Pressure washers are amazing at cleaning, but sometimes you will need a little extra oomph.
There are lots of cleaning agents that you can DIY at home and some that are commercially available too. There is no one size fits all answer here, as there are many different products designed with different functions in mind.
The inclusion of soap into your pressure washer massively increases its cleaning abilities. This can enter the water either before or after it has traveled through the pump.
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Soaps v detergents
You would be forgiven for thinking these are the same thing, as the terms are often used interchangeably. This is not the case.
Detergents will contain a larger quantity of synthetic (man-made) chemicals. These are designed with specific usages in mind, such as the dissolution of grease or the elimination of the mold. These substances are often much harsher and have the potential to cause harm to the environment and wildlife.
Soaps are much more natural and tend to be created primarily from oils and fats. These are mixed in either a hot or cold process with an alkaline solution.
Soaps are more biodegradable than detergents and can safely be rinsed into the gutters without a second thought. However, if you are using soap with untreated water (like rain) then a solid layer of calcium carbon will form on the top.
What are some common ingredients and their uses?
Ammonia – often found in glass and stainless steel cleanersBleach – a combination of sodium hydroxide and sodium hypochlorite, used as a stain remover, disinfectant, and sanitizerCitric acid – used on concrete, wooden patios, and to remove stainsOxalic acid – used on rust and for general cleaningPotassium hydroxide – this is included to turn a solid, soft soap into a liquidSodium hydroxide – Dissolves grease and fats, commonly used on glass and steelSodium hypochlorite – used on stains and as a disinfectantVinegar – used on countertops, brass, bronze, windows, and food
This will work in your pressure washer, but it may not be as effective as other cleaners. If you are planning on using dish soap for your pressure washer then you should ensure you correctly dilute it.
This is because if you add too much, you may end up with a stream of bubbles instead of water. A good ratio is 3 ounces of dish soap to every 1 gallon of water.
Dish soap may not be the most cost-effective cleaner and is not particularly well suited to being used on cars. It can also leave a filmy residue on some surfaces if it is not rinsed off correctly. Dish soap that is used in too high a concentration can also cause blockages or damage inside the pressure washer.
In some situations, you will not have a need for chemical cleaners. For many cleaning tasks, hot water in your pressure washer will do the job perfectly.
We suggest testing a small area of your cleaning project using just water. This will allow you to ascertain whether just water will be sufficient.
If using only water is enough, you will have saved yourself money and will not be introducing any new chemicals into the environment.
To use this, you will need to make a solution that is 3 parts of white vinegar and 7 parts water. In other words, the ratio should be roughly a cup and a half of vinegar per gallon of water used.
Vinegar is a great natural cleaner as it has deodorizing and disinfecting properties that cut through dirt and bacteria. If the vinegar smell is too overwhelming for you, a few drops of your favorite essential oil can be added to neutralize this.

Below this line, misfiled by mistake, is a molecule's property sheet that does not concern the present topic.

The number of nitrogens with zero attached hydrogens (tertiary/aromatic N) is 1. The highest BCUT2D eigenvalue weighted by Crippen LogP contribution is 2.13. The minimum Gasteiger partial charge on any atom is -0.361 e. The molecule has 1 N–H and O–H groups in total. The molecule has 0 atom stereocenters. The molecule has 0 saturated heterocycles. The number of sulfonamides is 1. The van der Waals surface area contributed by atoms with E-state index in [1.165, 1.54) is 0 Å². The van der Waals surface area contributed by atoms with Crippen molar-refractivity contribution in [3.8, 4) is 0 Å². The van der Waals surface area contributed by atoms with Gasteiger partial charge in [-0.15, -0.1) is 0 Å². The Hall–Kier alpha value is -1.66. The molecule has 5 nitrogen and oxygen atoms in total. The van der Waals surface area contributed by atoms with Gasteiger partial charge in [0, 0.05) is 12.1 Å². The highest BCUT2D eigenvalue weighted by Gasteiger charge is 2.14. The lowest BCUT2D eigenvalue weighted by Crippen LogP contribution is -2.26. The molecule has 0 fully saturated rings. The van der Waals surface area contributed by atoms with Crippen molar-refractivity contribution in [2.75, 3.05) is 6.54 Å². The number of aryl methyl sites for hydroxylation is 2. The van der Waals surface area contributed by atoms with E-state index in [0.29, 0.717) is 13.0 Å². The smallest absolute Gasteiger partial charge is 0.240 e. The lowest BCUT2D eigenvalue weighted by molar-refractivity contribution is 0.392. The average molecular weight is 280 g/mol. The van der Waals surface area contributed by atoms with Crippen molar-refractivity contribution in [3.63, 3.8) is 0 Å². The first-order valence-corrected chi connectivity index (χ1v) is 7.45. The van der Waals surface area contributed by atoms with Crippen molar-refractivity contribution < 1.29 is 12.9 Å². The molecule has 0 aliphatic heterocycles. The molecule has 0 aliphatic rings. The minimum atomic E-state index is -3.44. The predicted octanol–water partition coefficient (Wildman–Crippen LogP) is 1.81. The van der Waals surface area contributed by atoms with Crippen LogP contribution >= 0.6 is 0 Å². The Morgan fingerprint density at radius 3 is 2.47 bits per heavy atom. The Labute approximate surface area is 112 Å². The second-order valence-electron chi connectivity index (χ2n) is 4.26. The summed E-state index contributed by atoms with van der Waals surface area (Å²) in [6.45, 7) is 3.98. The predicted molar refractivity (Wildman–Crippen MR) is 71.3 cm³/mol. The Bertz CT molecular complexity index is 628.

This is a much more effective cleaning agent to use in your pressure washer than dish soap. It is much stronger and will remove the dirt better.
Any laundry detergent will work, but if you are looking for an environmentally kind option, we recommend using a phosphate-free one.
To create the ideal dilution for your pressure washer, combine ½ cup detergent for every 1 gallon of water used.
These are found in almost every household and are commonly used to disinfect surfaces or clean up spills. They are almost always safe to be used in your pressure washer to increase their cleaning ability.
To make a solution for use in your pressure washer, combine 1 ounce of straight detergent with 1 cup of water. If you are working with a deeply set stain, you may want to increase the concentration of the detergent. If your job is smaller, you can decrease the concentration as required.
It is not recommended to use bleach or other corrosive cleaning agents in your pressure washer. This is because the corrosive elements could build up inside the machine and cause long-term damage.
As water leaves the pressure washer there is a small amount of kickback, particularly if you are operating it in a breeze. This can cause a mist spray to blowback from the pressure washer and on to you. If this happens when there is bleach in the machine, it could cause skin, optical, or respiratory issues.
If you feel like bleach is necessary to reach the standard you are aiming for, we suggest applying it separately. Add the bleach to the surface and work it in well. You can then use your power washer on a low setting to rinse off the bleach residue and leave your surface clean.
Pressure washer cleaners
There are a huge number of cleaning agents designed specifically for use in pressure washers.
Each of these has a different purpose. To name a few, you can get vehicle, concrete, fence and deck, mold, siding, and multipurpose cleaners.
The additional benefit of using a cleaning solution like this is that you do not need to worry about your pressure washer being damaged.
They are designed to give you the best clean possible but with no damage to the machine itself. The same cannot be said of all of the other options.
You might also like our article on choosing the best car pressure washer.